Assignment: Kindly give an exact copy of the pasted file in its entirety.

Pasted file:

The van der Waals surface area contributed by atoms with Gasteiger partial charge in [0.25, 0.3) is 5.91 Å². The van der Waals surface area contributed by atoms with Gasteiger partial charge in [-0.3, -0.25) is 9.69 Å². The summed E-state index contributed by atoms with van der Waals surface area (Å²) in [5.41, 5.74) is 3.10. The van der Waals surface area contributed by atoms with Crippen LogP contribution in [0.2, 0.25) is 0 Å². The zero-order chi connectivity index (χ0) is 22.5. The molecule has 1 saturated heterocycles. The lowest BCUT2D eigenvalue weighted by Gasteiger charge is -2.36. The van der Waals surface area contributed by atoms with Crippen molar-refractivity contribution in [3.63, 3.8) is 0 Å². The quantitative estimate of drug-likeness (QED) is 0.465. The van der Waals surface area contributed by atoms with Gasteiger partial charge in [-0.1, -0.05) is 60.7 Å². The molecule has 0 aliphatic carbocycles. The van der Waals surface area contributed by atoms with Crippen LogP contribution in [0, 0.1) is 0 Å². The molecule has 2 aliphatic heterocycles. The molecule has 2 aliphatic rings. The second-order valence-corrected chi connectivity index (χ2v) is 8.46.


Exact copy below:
The van der Waals surface area contributed by atoms with Gasteiger partial charge in [0.25, 0.3) is 5.91 Å². The van der Waals surface area contributed by atoms with Gasteiger partial charge in [-0.3, -0.25) is 9.69 Å². The summed E-state index contributed by atoms with van der Waals surface area (Å²) in [5.41, 5.74) is 3.10. The van der Waals surface area contributed by atoms with Crippen LogP contribution in [0.2, 0.25) is 0 Å². The zero-order chi connectivity index (χ0) is 22.5. The molecule has 1 saturated heterocycles. The lowest BCUT2D eigenvalue weighted by Gasteiger charge is -2.36. The van der Waals surface area contributed by atoms with Crippen molar-refractivity contribution in [3.63, 3.8) is 0 Å². The quantitative estimate of drug-likeness (QED) is 0.465. The van der Waals surface area contributed by atoms with Gasteiger partial charge in [-0.1, -0.05) is 60.7 Å². The molecule has 0 aliphatic carbocycles. The van der Waals surface area contributed by atoms with Crippen LogP contribution in [0, 0.1) is 0 Å². The molecule has 2 aliphatic heterocycles. The molecule has 2 aliphatic rings. The second-order valence-corrected chi connectivity index (χ2v) is 8.46.